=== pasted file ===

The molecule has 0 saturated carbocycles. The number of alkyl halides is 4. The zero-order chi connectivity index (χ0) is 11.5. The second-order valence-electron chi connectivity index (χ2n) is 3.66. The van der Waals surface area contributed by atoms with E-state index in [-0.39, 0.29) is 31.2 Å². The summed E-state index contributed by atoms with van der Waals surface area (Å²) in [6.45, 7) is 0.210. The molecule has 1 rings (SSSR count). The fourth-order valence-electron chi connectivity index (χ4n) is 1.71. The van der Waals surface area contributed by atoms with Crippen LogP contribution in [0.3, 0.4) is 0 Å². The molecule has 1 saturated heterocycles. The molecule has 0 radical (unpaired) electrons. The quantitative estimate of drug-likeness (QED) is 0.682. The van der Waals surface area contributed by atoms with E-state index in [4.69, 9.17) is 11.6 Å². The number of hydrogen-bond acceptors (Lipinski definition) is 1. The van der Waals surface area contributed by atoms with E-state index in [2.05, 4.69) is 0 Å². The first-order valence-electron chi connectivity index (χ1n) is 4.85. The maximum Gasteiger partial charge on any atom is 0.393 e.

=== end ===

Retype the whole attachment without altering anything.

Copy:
The molecule has 0 saturated carbocycles. The number of alkyl halides is 4. The zero-order chi connectivity index (χ0) is 11.5. The second-order valence-electron chi connectivity index (χ2n) is 3.66. The van der Waals surface area contributed by atoms with E-state index in [-0.39, 0.29) is 31.2 Å². The summed E-state index contributed by atoms with van der Waals surface area (Å²) in [6.45, 7) is 0.210. The molecule has 1 rings (SSSR count). The fourth-order valence-electron chi connectivity index (χ4n) is 1.71. The van der Waals surface area contributed by atoms with Crippen LogP contribution in [0.3, 0.4) is 0 Å². The molecule has 1 saturated heterocycles. The molecule has 0 radical (unpaired) electrons. The quantitative estimate of drug-likeness (QED) is 0.682. The van der Waals surface area contributed by atoms with E-state index in [4.69, 9.17) is 11.6 Å². The number of hydrogen-bond acceptors (Lipinski definition) is 1. The van der Waals surface area contributed by atoms with E-state index in [2.05, 4.69) is 0 Å². The first-order valence-electron chi connectivity index (χ1n) is 4.85. The maximum Gasteiger partial charge on any atom is 0.393 e.